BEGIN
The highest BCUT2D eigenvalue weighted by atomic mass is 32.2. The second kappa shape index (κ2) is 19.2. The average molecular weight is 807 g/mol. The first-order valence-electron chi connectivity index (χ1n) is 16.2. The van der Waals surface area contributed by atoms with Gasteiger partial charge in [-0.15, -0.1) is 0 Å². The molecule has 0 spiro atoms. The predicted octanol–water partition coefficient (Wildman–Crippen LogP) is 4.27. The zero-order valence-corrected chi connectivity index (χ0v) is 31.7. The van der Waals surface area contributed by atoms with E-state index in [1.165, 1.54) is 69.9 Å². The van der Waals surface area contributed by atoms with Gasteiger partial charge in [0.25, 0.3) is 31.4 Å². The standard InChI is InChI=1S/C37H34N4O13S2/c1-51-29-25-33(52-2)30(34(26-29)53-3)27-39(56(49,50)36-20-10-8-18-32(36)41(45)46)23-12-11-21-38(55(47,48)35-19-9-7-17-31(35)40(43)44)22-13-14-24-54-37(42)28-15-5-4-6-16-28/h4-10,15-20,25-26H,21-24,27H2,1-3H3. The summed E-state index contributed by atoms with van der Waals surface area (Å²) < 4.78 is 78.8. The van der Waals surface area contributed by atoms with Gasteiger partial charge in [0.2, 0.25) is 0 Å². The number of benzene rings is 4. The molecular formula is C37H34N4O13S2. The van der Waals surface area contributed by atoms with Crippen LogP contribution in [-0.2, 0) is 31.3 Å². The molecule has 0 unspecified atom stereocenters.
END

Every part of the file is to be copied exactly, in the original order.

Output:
The highest BCUT2D eigenvalue weighted by atomic mass is 32.2. The second kappa shape index (κ2) is 19.2. The average molecular weight is 807 g/mol. The first-order valence-electron chi connectivity index (χ1n) is 16.2. The van der Waals surface area contributed by atoms with Gasteiger partial charge in [-0.15, -0.1) is 0 Å². The molecule has 0 spiro atoms. The predicted octanol–water partition coefficient (Wildman–Crippen LogP) is 4.27. The zero-order valence-corrected chi connectivity index (χ0v) is 31.7. The van der Waals surface area contributed by atoms with E-state index in [1.165, 1.54) is 69.9 Å². The van der Waals surface area contributed by atoms with Gasteiger partial charge in [0.25, 0.3) is 31.4 Å². The standard InChI is InChI=1S/C37H34N4O13S2/c1-51-29-25-33(52-2)30(34(26-29)53-3)27-39(56(49,50)36-20-10-8-18-32(36)41(45)46)23-12-11-21-38(55(47,48)35-19-9-7-17-31(35)40(43)44)22-13-14-24-54-37(42)28-15-5-4-6-16-28/h4-10,15-20,25-26H,21-24,27H2,1-3H3. The summed E-state index contributed by atoms with van der Waals surface area (Å²) < 4.78 is 78.8. The van der Waals surface area contributed by atoms with Gasteiger partial charge in [0.2, 0.25) is 0 Å². The number of benzene rings is 4. The molecular formula is C37H34N4O13S2. The van der Waals surface area contributed by atoms with Crippen LogP contribution in [-0.2, 0) is 31.3 Å². The molecule has 0 unspecified atom stereocenters.